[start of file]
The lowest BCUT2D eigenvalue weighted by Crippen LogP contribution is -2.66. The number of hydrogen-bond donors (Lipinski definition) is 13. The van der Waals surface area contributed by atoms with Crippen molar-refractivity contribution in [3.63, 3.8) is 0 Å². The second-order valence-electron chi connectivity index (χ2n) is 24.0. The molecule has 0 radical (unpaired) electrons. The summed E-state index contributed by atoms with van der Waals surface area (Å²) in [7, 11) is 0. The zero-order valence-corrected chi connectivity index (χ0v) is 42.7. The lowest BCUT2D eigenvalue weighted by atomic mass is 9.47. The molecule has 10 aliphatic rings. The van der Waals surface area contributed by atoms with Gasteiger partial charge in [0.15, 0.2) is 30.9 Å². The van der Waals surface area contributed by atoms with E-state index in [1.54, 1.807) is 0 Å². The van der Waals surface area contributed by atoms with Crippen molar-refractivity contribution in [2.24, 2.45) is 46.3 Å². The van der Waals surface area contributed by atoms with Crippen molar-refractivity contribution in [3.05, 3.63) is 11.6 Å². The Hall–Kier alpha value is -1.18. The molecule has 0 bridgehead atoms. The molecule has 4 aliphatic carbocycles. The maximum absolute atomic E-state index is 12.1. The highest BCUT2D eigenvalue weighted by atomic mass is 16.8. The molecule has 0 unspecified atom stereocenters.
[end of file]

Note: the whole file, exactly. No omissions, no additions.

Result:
The lowest BCUT2D eigenvalue weighted by Crippen LogP contribution is -2.66. The number of hydrogen-bond donors (Lipinski definition) is 13. The van der Waals surface area contributed by atoms with Crippen molar-refractivity contribution in [3.63, 3.8) is 0 Å². The second-order valence-electron chi connectivity index (χ2n) is 24.0. The molecule has 0 radical (unpaired) electrons. The summed E-state index contributed by atoms with van der Waals surface area (Å²) in [7, 11) is 0. The zero-order valence-corrected chi connectivity index (χ0v) is 42.7. The lowest BCUT2D eigenvalue weighted by atomic mass is 9.47. The molecule has 10 aliphatic rings. The van der Waals surface area contributed by atoms with Gasteiger partial charge in [0.15, 0.2) is 30.9 Å². The van der Waals surface area contributed by atoms with E-state index in [1.54, 1.807) is 0 Å². The van der Waals surface area contributed by atoms with Crippen molar-refractivity contribution in [2.24, 2.45) is 46.3 Å². The van der Waals surface area contributed by atoms with Crippen molar-refractivity contribution in [3.05, 3.63) is 11.6 Å². The Hall–Kier alpha value is -1.18. The molecule has 0 bridgehead atoms. The molecule has 4 aliphatic carbocycles. The maximum absolute atomic E-state index is 12.1. The highest BCUT2D eigenvalue weighted by atomic mass is 16.8. The molecule has 0 unspecified atom stereocenters.